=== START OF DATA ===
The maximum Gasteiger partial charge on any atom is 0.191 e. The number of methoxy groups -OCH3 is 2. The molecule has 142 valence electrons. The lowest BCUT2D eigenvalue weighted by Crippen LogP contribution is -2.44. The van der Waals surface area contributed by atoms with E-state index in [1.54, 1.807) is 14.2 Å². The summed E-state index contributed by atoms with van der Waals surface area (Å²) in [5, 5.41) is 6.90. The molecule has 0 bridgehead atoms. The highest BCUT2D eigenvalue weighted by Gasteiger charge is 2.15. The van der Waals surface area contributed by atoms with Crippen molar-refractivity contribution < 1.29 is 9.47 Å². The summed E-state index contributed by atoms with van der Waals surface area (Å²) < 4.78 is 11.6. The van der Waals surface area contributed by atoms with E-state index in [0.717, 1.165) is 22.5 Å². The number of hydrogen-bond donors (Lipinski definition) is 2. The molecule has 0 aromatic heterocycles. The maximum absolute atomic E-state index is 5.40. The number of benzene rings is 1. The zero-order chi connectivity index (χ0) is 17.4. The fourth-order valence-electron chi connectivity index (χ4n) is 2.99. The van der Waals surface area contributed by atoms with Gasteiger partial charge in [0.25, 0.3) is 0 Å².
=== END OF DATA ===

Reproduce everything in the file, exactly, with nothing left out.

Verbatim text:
The maximum Gasteiger partial charge on any atom is 0.191 e. The number of methoxy groups -OCH3 is 2. The molecule has 142 valence electrons. The lowest BCUT2D eigenvalue weighted by Crippen LogP contribution is -2.44. The van der Waals surface area contributed by atoms with E-state index in [1.54, 1.807) is 14.2 Å². The summed E-state index contributed by atoms with van der Waals surface area (Å²) in [5, 5.41) is 6.90. The molecule has 0 bridgehead atoms. The highest BCUT2D eigenvalue weighted by Gasteiger charge is 2.15. The van der Waals surface area contributed by atoms with Crippen molar-refractivity contribution < 1.29 is 9.47 Å². The summed E-state index contributed by atoms with van der Waals surface area (Å²) < 4.78 is 11.6. The van der Waals surface area contributed by atoms with E-state index in [0.717, 1.165) is 22.5 Å². The number of hydrogen-bond donors (Lipinski definition) is 2. The molecule has 0 aromatic heterocycles. The maximum absolute atomic E-state index is 5.40. The number of benzene rings is 1. The zero-order chi connectivity index (χ0) is 17.4. The fourth-order valence-electron chi connectivity index (χ4n) is 2.99. The van der Waals surface area contributed by atoms with Gasteiger partial charge in [0.25, 0.3) is 0 Å².